And, none of this should label all police officers either. There are so many good people–some are even in my family–but those evil ones can’t be ignored. And, like teachers, I implore the good ones to use their voice, their privilege, to fight, even in the face of office politics and the supposed brotherhood to keep the focus on protecting all people and casting out these evil people from the profession and society.
But, we cannot say that their lives are valued more, especially after seeing Amy Cooper, a white woman, call 911 to make a fake report of a black man harassing and threatening her. Even if very few (and I’m not sure of the word “few”) white people feel that they have this power, it is a clear example of why we must fight and champion #BlackLivesMatter.
The world is most definitely burning. Riots and protests have broken out all over the country. The racists, led by the person who occupies the Oval Office, will denounce them and make diction choices such as “thug”. He’ll tweet a quote from a notoriously racist police chief who, in 1967, said, “When the looting starts, the shooting starts.”
He’s actually inciting racism, harnessing it for his followers to use and make acceptable. Not once during his occupancy has he defended anyone other than his white brethren? Native Americans were notoriously mocked; he did nothing. The KKK showed its face from beyond the shadows; he said they were good people. And, yes, riots and violence are terrible. But, as one of my personal heroes, Manny Scott said, “He who is guilty is not only the one who commits the crime, but also those who created the darkness.”
Mr. Trump did not create racism, simply because he wasn’t alive when humanity started here. But, he has certainly created much more darkness. He is complicit. Actually, he is more than complicit–he is exacerbating it. He makes people like Amy Cooper feel empowered enough to make up lies and be so careless about a fellow human being’s life. He must be held accountable by everyone, including those of us in education. If elected officials won’t stand up to him, we must. And, then we must vote them all out.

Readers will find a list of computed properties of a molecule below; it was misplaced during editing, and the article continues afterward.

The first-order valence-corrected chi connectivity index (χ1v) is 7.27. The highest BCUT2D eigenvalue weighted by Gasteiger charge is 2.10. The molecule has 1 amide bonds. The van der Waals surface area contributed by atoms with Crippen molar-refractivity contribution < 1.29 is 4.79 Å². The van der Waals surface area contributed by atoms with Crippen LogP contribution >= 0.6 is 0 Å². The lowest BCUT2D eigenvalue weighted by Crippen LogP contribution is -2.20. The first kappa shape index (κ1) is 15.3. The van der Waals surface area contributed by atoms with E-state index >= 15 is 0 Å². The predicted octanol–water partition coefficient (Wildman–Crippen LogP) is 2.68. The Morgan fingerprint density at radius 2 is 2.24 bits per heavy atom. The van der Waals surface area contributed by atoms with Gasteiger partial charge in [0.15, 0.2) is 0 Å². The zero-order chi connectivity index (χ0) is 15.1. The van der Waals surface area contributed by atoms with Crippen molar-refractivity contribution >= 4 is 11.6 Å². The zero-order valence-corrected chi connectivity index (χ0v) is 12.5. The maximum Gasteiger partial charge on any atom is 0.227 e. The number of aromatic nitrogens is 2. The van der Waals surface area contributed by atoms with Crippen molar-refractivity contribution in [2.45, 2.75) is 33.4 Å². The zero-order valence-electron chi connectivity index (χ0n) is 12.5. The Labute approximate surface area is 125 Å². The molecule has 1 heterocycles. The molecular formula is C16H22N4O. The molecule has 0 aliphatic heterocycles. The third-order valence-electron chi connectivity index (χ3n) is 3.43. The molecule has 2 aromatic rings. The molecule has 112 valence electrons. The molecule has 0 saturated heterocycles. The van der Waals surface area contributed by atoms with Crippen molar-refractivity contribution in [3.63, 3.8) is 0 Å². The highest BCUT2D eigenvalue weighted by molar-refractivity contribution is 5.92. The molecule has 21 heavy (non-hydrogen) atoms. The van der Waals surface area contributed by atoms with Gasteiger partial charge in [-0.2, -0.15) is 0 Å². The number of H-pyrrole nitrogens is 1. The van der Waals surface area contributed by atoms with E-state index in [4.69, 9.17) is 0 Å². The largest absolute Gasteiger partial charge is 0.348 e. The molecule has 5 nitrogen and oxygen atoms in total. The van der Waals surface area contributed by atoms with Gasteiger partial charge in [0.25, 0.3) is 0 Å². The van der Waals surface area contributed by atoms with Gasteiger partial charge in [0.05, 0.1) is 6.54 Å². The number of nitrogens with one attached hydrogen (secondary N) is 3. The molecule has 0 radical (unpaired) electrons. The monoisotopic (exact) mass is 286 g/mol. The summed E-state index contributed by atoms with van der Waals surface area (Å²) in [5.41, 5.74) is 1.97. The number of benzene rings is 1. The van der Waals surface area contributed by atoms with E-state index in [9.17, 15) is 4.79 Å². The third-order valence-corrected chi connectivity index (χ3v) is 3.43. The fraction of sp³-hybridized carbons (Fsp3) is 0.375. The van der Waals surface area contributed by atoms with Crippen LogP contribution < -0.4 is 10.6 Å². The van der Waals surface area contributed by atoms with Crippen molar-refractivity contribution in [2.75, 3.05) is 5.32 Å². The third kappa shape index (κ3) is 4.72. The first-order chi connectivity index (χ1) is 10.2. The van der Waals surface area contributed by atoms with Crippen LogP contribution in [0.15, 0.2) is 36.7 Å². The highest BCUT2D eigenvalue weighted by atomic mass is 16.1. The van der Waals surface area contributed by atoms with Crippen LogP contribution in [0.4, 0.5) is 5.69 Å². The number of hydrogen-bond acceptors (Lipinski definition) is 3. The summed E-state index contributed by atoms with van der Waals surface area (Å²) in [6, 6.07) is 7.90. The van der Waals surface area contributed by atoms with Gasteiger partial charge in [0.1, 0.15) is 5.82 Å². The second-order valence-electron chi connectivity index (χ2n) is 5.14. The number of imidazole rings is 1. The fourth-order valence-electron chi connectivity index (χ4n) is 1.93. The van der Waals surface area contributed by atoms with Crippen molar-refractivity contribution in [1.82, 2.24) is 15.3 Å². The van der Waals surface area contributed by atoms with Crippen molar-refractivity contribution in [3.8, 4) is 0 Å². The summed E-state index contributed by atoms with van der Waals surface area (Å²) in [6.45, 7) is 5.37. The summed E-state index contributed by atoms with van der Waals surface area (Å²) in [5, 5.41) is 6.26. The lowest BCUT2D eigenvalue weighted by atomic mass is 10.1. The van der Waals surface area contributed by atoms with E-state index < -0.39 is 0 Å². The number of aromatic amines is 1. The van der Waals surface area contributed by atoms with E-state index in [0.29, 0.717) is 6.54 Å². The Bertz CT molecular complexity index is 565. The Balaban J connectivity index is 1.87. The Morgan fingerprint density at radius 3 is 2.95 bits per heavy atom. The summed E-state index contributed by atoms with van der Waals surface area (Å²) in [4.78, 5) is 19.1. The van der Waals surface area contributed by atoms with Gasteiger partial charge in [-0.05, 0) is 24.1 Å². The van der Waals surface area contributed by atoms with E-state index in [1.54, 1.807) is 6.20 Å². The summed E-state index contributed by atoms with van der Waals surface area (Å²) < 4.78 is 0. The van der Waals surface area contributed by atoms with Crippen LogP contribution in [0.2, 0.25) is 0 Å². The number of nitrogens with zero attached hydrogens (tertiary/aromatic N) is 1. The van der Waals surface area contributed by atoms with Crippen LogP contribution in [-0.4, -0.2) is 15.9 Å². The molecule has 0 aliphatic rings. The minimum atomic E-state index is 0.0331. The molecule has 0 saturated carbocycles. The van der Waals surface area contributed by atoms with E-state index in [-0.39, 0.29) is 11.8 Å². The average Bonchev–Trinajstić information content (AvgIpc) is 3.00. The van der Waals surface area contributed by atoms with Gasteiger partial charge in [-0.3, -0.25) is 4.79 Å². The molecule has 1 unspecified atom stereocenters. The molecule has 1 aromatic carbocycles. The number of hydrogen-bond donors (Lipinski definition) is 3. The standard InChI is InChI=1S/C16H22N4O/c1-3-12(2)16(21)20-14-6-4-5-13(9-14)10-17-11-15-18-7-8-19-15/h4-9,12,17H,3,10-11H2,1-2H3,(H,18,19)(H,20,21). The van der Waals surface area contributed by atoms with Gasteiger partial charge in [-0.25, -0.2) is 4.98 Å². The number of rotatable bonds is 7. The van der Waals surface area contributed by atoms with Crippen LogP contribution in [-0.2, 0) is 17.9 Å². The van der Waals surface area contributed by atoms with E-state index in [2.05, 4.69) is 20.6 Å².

The world is most definitely burning. Even peaceful protests were marked with some violence. Two New York legislators were pepper-sprayed by law enforcement for merely showing up and showing solidarity with the protesters. Oh, both lawmakers just so happened to be African American. When your own lawmakers cannot join in a peaceful protest, it says that racism is acceptable. The Oval Office has made racism acceptable, made it alright to be public. We cannot accept this. The education system has to be a part of that protest.
But, that’s the problem with education and the surge of social media education stars. At a time when we should all be connected and helping each other by sharing materials through these supposed PLN’s (Personal Learning Network, for the EduTwitter newbies), the “Educators” and the majority of the education community have either chosen to make a brand for themselves or, even worse, make some money. And, it is rare for any educator to actually stand up to this oppression that has always been in our society. Instead, we get Twitter chats filled with these glorified platitudes, filled with philosophical nothingness, and rarely any practical help for a teacher.
During this pandemic, EduTwitter has maintained its “everyone wants to sound good” platform, but nobody wants to say anything important. Yet, there are actually Edustars who are selling masks with their logos on them. That is the epitome of leadership and love for the field, right?
And, as expected, few care to condemn what happened to George Floyd, other than the gratuitous tweet or Instagram post. Few care to publicly challenge the Oval Office for its racist policies, its lack of action, and its lack of compassion. In a time when we need a kind, decent leader, we are left rudderless. And, most educators simply don’t want to take up the fight.
If we don’t put up a fight, we are sending a message to our students that racism is acceptable. We are sending a message that their lives aren’t equally important to ours. We are sending a message that they don’t have as many options and we are putting them in a place of continued darkness. Violence will only get worse as each racist act gets televised with no consequence. We are setting up our kids for a life of violence.
How can we, the educators, help?